2.7. HPLC Analysis

Ten milligrams of the WPP sample was weighed, dissolved in 1 mL dimethyl sulfoxide (DMSO), and heated at 60 °C for 30 min in a water bath. The sample was then removed, and 1.5 mL of pure water and 1.5 mL of ethanol (high-performance-liquid-chromatography [HPLC] grade) were added. The sample was heated in a water bath at 60 °C for 10 min, centrifuged at 2000 rpm for 5 min, and filtered through a 0.22 μm filter membrane. The main components and WPP contents were determined via HPLC (UltiMate3000 HPLC System, Thermo Fisher Scientific). Mobile phase A was water containing 0.5% acetic acid, and mobile phase B was acetonitrile. The flow rate was 0.5 mL/min, with a column temperature of 30 °C, and the detection wavelength was 328 nm. The gradient elution conditions were as follows: equilibrium stage was set for 10 min with 12% B (isocratic), then 0–30 min with 12–45% B (linear gradient), 30–35 min with 45–100% B (linear gradient), and 35–40 min with 100% B (isocratic).

2.8. Statistical Analysis

All serum and tissues tests were performed in triplicate. The data were averaged and analyzed using Statistical Package for the Social Sciences (SPSS, Chicago, Illinois, IL, USA) software. One-way analysis of variance was used to analyze the data, and p < 0.05 was considered statistically significant.

3. Results

3.1. Antioxidant Effects of WPPs in Vitro

As shown in Figure 1, the concentration of WPPs ranged from 0 to 50 μg, and the scavenging capacities of WPPs toward DPPH and ABTS increased linearly with their concentrations. With the increase of WPPs concentration, the scavenging effects on DPPH and ABTS radicals were enhanced, and these effects were slightly higher than those of vitamin C (ascorbic acid). It can be seen that WPP could scavenge DPPH and ABTS free radicals in vitro, and the effects were close to those of ascorbic acid, which is known to have good antioxidant properties.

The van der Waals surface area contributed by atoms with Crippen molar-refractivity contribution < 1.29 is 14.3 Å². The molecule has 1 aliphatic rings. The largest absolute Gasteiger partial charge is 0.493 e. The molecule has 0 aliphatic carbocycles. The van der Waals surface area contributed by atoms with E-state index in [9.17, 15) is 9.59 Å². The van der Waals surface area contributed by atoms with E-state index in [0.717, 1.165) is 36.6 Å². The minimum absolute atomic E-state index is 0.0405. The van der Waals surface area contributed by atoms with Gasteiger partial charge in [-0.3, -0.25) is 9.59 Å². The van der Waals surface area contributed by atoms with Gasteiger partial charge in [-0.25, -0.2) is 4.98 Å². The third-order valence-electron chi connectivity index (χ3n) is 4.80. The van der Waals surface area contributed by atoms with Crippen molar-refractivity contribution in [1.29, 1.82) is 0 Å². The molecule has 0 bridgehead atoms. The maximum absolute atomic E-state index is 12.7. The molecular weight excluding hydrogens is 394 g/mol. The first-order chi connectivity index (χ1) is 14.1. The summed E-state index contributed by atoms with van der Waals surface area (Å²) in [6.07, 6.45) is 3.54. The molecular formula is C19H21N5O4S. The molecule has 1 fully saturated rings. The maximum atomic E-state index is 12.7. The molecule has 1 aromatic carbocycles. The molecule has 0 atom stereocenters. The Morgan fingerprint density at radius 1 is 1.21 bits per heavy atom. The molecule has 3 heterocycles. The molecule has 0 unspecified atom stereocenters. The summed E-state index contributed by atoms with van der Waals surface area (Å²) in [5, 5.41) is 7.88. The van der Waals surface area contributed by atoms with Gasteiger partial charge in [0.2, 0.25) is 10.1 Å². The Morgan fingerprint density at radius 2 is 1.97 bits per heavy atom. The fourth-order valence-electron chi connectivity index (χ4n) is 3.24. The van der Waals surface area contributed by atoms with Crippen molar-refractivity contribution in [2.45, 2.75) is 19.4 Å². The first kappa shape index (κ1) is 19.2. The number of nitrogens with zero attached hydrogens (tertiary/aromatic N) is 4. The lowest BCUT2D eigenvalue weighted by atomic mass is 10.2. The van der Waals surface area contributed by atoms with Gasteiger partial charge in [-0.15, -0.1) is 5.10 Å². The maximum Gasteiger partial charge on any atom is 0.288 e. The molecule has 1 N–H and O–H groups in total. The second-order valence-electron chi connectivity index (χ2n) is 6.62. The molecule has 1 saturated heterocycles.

3.2. Liver Index

During the experiment, the weight of the mice in each group increased normally, there was no significant difference (p > 0.05) between the weight of the mice in each group, and none of the mice died. (Figure 2). The liver index was the highest in the model group and the lowest in the normal group (Table 2). The liver index of the model group was 2.15 times as high as that of the normal group; after WPP and silymarin treatment, the liver indexes decreased in mice with liver injury, and the effect of a high concentration of WPP (WPPH) was similar to that of silymarin (no significant difference between them, p > 0.05); the reduction of the liver index was significantly (p < 0.05) greater for WPPH than when administering low-concentration WPP (WPPL).

3.3. Liver Function-Related Serum Levels in Mice